David Adams and Sereana Malani reprise their roles in Valley Song in collaboration with Gateway Theatre. Photo by David Cooper.
David Adams and Sereana Malani reprise their roles in Valley Song in collaboration with Gateway Theatre. Photo by David Cooper.

Athol Fugard was a staunch anti-apartheid writer, whose passion about injustice and cruelty gave us some truly powerful and memorable plays including ”Master Harold”…and The Boys, My Children! My Africa! and The Road To Mecca. As his politics drove his writing, when apartheid ended in 1994 and Nelson Mandela became President, Fugard’s focus shifted and he began writing more about people than ideals. Valley Song is one of those pieces.

[pullquote]In 1995 South Africa this gentle play may have been a welcome entertainment after so much turmoil, but for a 2015 Vancouver audience we need something deeper and more complex to buy in.[/pullquote]In Valley Song the character of The Author stands in for Fugard himself, telling the story of an elderly pumpkin farmer raising his granddaughter. They have a humble life; he is hardworking, and she is doting and helpful granddaughter.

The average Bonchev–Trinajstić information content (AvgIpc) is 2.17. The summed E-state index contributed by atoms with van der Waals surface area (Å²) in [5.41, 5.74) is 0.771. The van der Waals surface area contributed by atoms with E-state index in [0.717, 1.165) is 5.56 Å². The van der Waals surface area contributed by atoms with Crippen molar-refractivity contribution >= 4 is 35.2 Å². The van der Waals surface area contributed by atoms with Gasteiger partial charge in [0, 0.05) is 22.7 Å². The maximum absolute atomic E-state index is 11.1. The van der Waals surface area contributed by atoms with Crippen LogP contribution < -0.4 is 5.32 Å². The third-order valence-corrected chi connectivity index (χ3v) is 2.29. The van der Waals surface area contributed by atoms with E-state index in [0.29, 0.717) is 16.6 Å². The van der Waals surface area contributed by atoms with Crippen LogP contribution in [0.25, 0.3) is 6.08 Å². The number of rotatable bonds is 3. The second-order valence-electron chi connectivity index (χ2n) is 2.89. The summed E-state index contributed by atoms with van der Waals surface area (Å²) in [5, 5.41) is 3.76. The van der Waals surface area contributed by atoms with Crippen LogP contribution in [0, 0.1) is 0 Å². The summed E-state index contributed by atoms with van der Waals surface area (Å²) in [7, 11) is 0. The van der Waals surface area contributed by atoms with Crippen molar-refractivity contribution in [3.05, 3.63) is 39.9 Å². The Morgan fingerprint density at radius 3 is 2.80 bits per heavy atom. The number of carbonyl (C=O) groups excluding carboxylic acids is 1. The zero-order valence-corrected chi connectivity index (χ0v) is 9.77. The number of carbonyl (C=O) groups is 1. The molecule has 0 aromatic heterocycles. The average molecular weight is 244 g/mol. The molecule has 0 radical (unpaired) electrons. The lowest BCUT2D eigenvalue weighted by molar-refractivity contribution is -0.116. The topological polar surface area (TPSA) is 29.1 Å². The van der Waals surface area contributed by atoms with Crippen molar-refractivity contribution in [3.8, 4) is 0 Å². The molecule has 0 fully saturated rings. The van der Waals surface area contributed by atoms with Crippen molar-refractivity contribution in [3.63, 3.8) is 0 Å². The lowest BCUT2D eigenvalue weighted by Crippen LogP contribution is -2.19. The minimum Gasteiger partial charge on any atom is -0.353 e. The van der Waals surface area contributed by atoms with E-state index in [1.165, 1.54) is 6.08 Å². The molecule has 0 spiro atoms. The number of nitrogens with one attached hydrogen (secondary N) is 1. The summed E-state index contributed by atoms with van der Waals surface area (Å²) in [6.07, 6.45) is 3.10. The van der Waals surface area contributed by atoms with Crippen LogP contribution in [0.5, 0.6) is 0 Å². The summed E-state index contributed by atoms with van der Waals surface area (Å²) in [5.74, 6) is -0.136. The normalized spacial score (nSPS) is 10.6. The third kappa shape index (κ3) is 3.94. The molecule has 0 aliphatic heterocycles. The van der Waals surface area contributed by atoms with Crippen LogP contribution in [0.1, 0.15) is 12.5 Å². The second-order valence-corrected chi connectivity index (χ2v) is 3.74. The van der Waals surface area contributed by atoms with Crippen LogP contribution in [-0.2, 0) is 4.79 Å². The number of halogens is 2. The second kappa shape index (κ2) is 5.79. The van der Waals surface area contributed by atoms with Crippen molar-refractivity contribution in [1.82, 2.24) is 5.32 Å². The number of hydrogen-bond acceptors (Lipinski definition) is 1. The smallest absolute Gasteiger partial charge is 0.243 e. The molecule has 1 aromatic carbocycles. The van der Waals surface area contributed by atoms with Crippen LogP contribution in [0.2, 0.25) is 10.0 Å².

She also has a great singing voice and dreams of going to the big city to become a singer. The grandfather is not happy with that idea because her mother ran away from home when she was a young lady and got into trouble. But she really wants to go. The Author teases her: why would she want to leave, isn’t helping out her grandfather fun? The central question becomes whether she stays or leaves.

This a warm and noble drama, but there is not a lot for us to grab onto. All the characters are sweet, well meaning, and not very interesting. The argument to stay or go gets repetitive as does the play’s structure where a scene is played out and then the characters talk about what just happened in that scene.

David Adams is grounded and warm in his two characters of The Author and grandfather. Sereana Malani is more dynamic as the playful and fun granddaughter, but there is little for her to do except show her passion and then pout when scolded.

The set by Drew Facey is striking with wooden slats suggesting mountains and cabins, and John Webber provides some nice lighting effects that portray the South African night sky.

Director Jovanni Sy keeps the show moving and gets rooted work from his actors, but to what end? In 1995 South Africa this gentle play may have been a welcome entertainment after so much turmoil, but for a 2015 Vancouver audience we need something deeper and more complex to buy in.

Valley Song by Athol Fugard. Directed by Jovanni Sy. A Gateway Theatre production. On stage at Gateway Theatre (6500 Gilbert Road, Richmond) until February 21. Visit http://gatewaytheatre.com for tickets and information.